We've all seen how technology can have a profound impact on the effectiveness of a home improvement salesforce. A well-worn Rand McNally street atlas was once standard issue to a siding salesman. But today, virtually every salesman carries a smartphone. Navigation, text, and voice services support him on the road looking for the next appointment and at the kitchen table going for a phone drop. And for many, the laptop computer, with its dazzling digital flexibility, has replaced the tattered pitch book.
As the millennium has brought forth many useful wonders, many contractors have resisted every new advance as "too complicated for our guys" or "too expensive for our company." But those who embraced the new technologies usually found that the hardware paid for itself in weeks and that they quickly got buy-in from their Luddite veteran salesmen as the tech-savvy rookies posted big numbers.
Yes, we've seen dramatic advances, but we ain't seen nothin' yet. On January 28, 2010 Steve Jobs introduced the iPad. In the two years since, its tectonic impact on our industry has begun to change the landscape.
iPad Early Successes
For those first contractors wise enough to use the iPad at the kitchen table, the increase in closing rate is greater than they experienced moving from pitch book to laptop. It's faster out of the blocks. With a 10-hour battery life and touch-screen navigation, there's no need to plug in anything. Just touch the screen and instantly you're running. The screen size is perfect for two homeowners with a presenter at their side. The content can be as rich and varied as a Hollywood movie; as simple and intimate as a Post-it note. Most important, the content can be adjusted on-the-fly as the homeowner asks questions and reveals objections and concerns. (E.g., if the homeowner is worried about a siding crew damaging her expensive plantings, the salesman touches the thumbnail that calls up a video testimonial of a happy customer standing before a beautifully re-sided house with elaborate plantings. If he encounters price resistance, he calls up a testimonial recounting the careful comparisons of price and value that led to that homeowner's happy decision.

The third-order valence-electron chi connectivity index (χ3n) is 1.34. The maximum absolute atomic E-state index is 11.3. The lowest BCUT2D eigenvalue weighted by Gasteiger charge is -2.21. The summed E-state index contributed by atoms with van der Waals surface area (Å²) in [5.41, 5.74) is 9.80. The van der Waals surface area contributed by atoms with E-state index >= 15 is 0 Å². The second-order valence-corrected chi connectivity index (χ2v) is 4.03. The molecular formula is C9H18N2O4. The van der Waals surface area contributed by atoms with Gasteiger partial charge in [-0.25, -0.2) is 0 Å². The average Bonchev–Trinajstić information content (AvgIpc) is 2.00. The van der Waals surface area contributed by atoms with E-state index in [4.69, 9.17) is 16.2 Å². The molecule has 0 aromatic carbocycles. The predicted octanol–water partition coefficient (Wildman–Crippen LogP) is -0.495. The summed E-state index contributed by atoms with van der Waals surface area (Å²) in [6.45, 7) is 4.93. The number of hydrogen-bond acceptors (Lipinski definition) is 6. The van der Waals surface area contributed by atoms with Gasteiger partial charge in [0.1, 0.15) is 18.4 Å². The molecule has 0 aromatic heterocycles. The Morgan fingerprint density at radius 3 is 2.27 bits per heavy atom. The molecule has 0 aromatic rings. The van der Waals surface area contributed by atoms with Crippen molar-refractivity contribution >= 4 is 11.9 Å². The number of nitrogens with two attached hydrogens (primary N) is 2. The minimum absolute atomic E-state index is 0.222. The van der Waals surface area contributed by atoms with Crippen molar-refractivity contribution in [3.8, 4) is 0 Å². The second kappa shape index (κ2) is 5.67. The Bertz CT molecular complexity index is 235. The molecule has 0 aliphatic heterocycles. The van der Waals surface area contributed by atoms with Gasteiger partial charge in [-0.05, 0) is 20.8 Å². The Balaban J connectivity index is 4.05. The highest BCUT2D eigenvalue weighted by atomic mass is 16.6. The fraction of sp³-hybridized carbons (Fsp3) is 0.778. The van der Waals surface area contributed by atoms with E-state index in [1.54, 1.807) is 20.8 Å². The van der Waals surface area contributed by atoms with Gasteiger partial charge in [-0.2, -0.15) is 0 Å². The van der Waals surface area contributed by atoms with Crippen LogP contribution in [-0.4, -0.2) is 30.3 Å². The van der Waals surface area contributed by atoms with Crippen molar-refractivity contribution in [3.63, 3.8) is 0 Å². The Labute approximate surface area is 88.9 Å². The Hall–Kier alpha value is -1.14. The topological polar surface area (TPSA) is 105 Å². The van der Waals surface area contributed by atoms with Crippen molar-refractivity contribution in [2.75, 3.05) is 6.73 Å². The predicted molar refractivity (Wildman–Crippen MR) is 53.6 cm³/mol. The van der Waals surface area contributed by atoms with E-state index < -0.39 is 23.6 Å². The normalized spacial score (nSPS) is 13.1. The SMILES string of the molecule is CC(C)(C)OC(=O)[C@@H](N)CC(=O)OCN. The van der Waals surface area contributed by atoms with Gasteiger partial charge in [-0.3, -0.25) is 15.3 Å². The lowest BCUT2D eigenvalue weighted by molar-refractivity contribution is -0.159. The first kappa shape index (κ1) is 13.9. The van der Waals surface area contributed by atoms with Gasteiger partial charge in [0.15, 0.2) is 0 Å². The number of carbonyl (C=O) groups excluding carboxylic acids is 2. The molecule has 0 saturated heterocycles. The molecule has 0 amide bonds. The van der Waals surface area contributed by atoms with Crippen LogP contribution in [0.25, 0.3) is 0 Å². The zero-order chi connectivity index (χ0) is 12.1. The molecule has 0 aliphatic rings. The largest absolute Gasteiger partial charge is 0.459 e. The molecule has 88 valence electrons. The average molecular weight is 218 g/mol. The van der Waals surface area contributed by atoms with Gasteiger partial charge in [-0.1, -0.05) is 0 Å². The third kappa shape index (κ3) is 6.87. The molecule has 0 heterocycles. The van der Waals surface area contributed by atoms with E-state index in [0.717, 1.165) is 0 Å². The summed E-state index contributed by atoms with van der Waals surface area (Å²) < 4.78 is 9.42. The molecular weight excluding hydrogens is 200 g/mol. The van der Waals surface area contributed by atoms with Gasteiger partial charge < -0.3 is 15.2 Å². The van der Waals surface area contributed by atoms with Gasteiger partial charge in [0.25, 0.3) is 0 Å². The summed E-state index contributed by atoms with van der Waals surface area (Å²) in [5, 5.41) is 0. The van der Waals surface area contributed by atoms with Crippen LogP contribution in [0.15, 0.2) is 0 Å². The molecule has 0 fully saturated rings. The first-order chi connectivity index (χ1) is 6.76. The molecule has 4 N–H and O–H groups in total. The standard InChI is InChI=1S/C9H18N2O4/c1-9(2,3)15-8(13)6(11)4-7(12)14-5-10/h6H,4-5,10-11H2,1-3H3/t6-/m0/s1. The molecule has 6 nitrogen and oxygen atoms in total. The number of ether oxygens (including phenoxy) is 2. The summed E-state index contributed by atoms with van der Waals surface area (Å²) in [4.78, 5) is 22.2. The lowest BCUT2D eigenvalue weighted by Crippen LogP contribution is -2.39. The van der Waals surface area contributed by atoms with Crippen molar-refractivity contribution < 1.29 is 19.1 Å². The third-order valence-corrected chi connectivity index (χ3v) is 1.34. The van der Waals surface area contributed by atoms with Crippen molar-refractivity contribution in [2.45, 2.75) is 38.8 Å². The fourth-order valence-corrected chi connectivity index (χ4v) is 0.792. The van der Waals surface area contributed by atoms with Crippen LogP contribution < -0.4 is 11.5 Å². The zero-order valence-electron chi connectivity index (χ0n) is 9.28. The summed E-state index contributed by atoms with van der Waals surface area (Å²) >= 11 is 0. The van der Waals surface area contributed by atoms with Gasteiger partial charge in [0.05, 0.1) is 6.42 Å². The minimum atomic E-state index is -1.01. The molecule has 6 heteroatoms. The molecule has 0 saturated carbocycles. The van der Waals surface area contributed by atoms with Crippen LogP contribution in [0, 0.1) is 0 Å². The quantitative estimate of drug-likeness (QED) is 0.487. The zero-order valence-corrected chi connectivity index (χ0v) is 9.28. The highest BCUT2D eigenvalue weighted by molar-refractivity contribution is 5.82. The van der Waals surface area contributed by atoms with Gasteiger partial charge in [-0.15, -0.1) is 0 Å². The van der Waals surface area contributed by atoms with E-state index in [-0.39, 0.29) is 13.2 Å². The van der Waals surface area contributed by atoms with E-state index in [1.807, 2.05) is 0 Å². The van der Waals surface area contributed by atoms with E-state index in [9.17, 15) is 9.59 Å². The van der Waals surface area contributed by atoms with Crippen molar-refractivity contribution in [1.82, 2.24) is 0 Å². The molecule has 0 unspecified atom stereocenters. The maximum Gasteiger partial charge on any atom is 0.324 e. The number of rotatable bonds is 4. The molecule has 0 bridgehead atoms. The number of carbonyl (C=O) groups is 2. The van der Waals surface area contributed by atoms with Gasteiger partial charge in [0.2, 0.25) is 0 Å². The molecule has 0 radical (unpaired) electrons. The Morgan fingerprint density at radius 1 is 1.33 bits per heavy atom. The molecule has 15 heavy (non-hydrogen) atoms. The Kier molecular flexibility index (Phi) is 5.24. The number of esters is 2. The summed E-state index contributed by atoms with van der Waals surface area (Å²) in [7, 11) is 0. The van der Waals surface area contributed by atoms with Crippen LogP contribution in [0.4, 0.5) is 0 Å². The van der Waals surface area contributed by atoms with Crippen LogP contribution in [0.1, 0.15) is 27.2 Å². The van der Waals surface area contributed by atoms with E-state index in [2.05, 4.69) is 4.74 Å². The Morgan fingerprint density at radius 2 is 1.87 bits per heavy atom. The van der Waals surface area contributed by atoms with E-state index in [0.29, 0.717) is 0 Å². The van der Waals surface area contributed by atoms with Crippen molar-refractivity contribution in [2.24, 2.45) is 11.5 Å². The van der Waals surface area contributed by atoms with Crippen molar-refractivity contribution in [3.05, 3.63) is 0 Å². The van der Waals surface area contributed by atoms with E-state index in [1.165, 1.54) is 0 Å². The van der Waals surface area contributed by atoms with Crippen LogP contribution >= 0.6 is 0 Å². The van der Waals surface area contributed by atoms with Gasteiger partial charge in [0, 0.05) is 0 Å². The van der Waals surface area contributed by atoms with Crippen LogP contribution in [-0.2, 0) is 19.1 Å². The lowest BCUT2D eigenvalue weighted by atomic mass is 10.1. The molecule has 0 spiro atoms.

iPad for Leads?
We've found that the iPad can play an important role in lead generation as well. Media advertising has become more fragmented and expensive, and face-to-face lead generation has become more important in home improvement marketing. Canvass, home shows, and retail intercepts in buying clubs or hardware stores all rely on a rep's ability to engage a cold prospect. Even the most successful reps improve their performance when they hand the prospect an iPad and ask a provocative question: "Every wonder why your air conditioner runs long after sunset? Well, let me show you with this animation."
As dealers discover the value of the iPad, smart manufacturers will begin to supply digital content along with traditional brochures, hand samples, and pitch books. Video transformation from before to after can add drama to a presentation, and animation can fly the homeowner into the works of a window to watch a patented interlocking checkrail in action.
We've found that a well-crafted app can give compelling clarity to a vague benefit — like saving energy. The salesman enters the particulars of the home, the energy market, and the installation. The iPad delivers a bar graph that projects accumulated savings, a payback date, and shows how the return on investment increases in the long term as energy rates increase. Touch another icon and the app takes that return on investment and presents it as a gilt-edged certificate of deposit — paying 13.23% interest. ("So, would you like to make that investment with a check, credit card, or payments?")
—John Stevens, Peterson|Stevens advertising and marketing. email@example.com, 800.270.0911.